The Tech - Online EditionMIT's oldest and largest
newspaper & the first
newspaper published
on the web
Boston Weather: 54.0°F | Fog

Endellion String Quartet excels in Haydn and Weir

The Endellion String Quartet

Program: Haydn, Quartet in E-flat, Op. 71, No. 3; Judith Weir, String Quartet; and Brahms, Quartet in a minor.

Kresge Auditorium.

April 78 & 13, 8 p.m.

By Thomas Chen
Staff Reporter

Free BSO? Free Steve Reich? Does the MIT music program ever cease to amaze? For two weeks near the beginning of April, as some music students already know, the Endellion String Quartet was hosted by the MIT music program through the MIT Artist in Residence Program funded by the Office of the Arts and a number of other munificent organizations.

They concluded their three-concert public appearance in Kresge Auditorium last Thursday, April 13, at 8 p.m. Although they are world-renowned for their Haydn and Mozart recordings, the Endellions displayed some impressive versatility in all three of their programs. The basic outline for each program was (1) Haydn quartet, (2) 20th century British quartet, and (3) 19th century German quartet. For their last concert on April 13, they played Haydn's Quartet in E-flat, Op. 71, No. 3 (1796), Judith Weir's String Quartet (1990), and Brahms' Quartet in a minor, Op. 51, No. 2 (1873).

The members of the Endellion String Quartet are Andrew Watkinson (first violin), Ralph de Souza (second violin), Garfield Jackson (viola), and David Waterman (cello).

Anyone who knows string quartets and follows the major quartet recordings of the last 10 years is surely familiar with the Endellion String Quartet. As the Endellions performed the entire opus 71 set of Franz Joseph Haydn (1732-1809) during their stay at MIT, one may logically conclude that they must be gearing up to record this music as a follow up to their excellent compact disc of the opus 74 set.

Their Haydn is characterized by some wonderful vigor and imagination. The quartet sound is truly well-integrated and certainly well-suited to Haydn's textures. These quartets were written for public performance when Haydn was to travel to London. The Endellions successfully stylized most of Haydn's humor and wit in the E-flat quartet that is common to many of his greatest works. In fact, their honest, rhythmically sprung approach could arguably change respected pianist Stephen Kovacevich's opinion that Haydn's music is for the most part "facetious." Whether someone likes or dislikes Haydn's music, playing of such refinement and energy is hard to fault.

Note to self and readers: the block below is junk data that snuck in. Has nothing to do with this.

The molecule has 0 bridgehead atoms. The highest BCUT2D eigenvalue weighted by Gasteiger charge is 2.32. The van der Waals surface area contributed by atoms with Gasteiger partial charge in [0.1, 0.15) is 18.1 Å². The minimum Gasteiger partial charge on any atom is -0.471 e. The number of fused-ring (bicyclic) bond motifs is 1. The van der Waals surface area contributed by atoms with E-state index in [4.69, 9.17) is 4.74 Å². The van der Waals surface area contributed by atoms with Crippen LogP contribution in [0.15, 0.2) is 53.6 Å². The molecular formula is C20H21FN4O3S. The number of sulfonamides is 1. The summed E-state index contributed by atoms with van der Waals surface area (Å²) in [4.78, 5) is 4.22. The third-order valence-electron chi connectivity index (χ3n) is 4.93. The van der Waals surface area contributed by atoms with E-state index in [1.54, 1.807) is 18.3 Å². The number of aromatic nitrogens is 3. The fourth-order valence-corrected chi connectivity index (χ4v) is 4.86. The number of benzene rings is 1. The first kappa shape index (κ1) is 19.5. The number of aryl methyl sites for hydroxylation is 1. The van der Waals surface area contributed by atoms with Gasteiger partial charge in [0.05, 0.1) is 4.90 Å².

To show off some of their versatility, the Endellions played Judith Weir's String Quartet (1990). Perhaps the most obvious feature of the work is that, as Andrew Watkinson put it, only lasts about "13 minutes." Secondly, it is surprisingly tonal. (Twentieth century music, for one reason or another, is often equated with atonality.) For much of the sparse textures, the Endellions effectively brought out the instrumental voicing and many of the nationalistic musical images Weir (b. 1954) had in mind when writing the piece (e.g., Spain and Scotland). Most memorable was a kind of 1960s-ish, "beatnik" rhythm which the swank cello played to full effect in the second movement. Special mention also goes to the excellent violist who was very characterful in his solo passages.

Most of the difficulty came during the Endellions' rendition of the Brahms piece. Though their ability to play the piece was not in question, one could not help but feel a mild discomfort during the performance. The quartet members were certainly playing in tune. However, the integration of the individual parts did not seem to approach the refinement that was achieved in the Haydn. They played with their usual commitment, rendering some passages with ravishing beauty, but now and again, especially in the first movement, tonal blending appeared misaligned.

This same difficulty was also perceptible on a previous night, when they performed the Schumann Quartet No. 3. Given that the Endellions are Haydn/Mozart specialists, their tone matching in late Romantic works might have longer time constants than usual. Speaking of long time constants, it took Brahms (1833-1897) around 20 years to become fully satisfied with his string quartets; the Endellions are sure to master the tonal shadings of Brahms' beautiful quartet before then.

Despite the very slight awkwardness in the Brahms, the modestly-sized audience warmly rewarded the Endellion String Quartet with generous applause. The Endellions happily reciprocated with an exciting encore from Haydn's Op. 74, No. 3, "The Rider," reaffirming for the evening their prowess as Haydn experts.

Anyone who was at the concert would probably have noticed that very few students attended the event. The audience was similarly underattended by students at the previous April 8 concert too. Hopefully, student readers will find time to take advantage of the unheard-of opportunities their music program has afforded them gratis. One is hard-pressed to imagine how many more famous artists will come to interact with MIT students. To offer a personal suggestion, perhaps a Professor Murray Perahia is in the future? (How's that for wishful thinking?)